As a manager, developing a growth mindset should always be top of mind.
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Channeling your growth mindset as a manager
To develop and leverage a stronger growth mindset, consider the following perspectives:
Develop self-awareness around your mindset
Isabel Duarte, a mindfulness and leadership coach, suggests: “Notice and be curious about when you’re approaching a situation with a fixed mindset, and consider how you can reframe it.”
Think of an instance where you experienced unexpected positive change within yourself. What do you attribute those changes to? How can you re-emulate that kind of growth?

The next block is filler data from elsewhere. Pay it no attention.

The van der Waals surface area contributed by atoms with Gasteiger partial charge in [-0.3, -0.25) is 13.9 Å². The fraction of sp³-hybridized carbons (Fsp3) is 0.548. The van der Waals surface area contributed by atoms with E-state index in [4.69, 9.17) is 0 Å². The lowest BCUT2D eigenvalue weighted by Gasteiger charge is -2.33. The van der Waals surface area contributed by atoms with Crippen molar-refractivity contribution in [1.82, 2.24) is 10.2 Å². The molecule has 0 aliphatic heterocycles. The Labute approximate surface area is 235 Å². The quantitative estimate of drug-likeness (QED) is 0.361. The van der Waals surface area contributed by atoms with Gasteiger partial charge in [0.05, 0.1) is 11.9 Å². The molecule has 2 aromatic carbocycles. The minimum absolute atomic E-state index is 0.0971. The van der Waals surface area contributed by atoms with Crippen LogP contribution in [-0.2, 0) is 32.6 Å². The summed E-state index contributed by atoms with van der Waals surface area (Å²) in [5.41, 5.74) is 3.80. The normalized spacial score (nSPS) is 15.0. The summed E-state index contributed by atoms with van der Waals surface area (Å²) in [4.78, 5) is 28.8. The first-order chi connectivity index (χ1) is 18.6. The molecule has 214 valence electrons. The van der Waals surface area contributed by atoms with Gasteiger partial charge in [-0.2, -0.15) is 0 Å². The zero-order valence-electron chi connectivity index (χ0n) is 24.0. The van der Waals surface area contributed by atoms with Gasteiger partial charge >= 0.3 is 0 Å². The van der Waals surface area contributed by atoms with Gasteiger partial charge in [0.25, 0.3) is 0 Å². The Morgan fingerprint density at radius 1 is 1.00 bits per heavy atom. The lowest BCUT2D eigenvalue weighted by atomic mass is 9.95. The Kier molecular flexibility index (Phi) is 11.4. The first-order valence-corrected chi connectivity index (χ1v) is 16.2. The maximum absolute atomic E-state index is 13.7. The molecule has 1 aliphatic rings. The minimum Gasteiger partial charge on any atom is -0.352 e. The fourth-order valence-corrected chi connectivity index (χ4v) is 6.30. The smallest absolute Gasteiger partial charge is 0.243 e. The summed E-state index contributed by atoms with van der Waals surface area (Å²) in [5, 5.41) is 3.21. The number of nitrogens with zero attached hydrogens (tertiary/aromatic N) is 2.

Dweck suggests asking yourself the following questions:
- Are there ways I could be less defensive about my mistakes?
- Could I profit more from the feedback I get?
- Are there ways I can create more learning experiences for myself?
Maintain humility as a manager
Dweck’s research explains that great managers don’t try to prove that they are better than others and don’t undermine the people around them to increase their own power. They focus on improving themselves, and building teams of really great people who continuously grow and develop.
If you’re managing a team, think about the way you act in the workplace. Do you focus on your own power and achievements more than on your employees’ well-being? If you find yourself nodding yes, consider the ways you could readjust your focus. For example, you could look for opportunities to give and share credit to your team for work well done.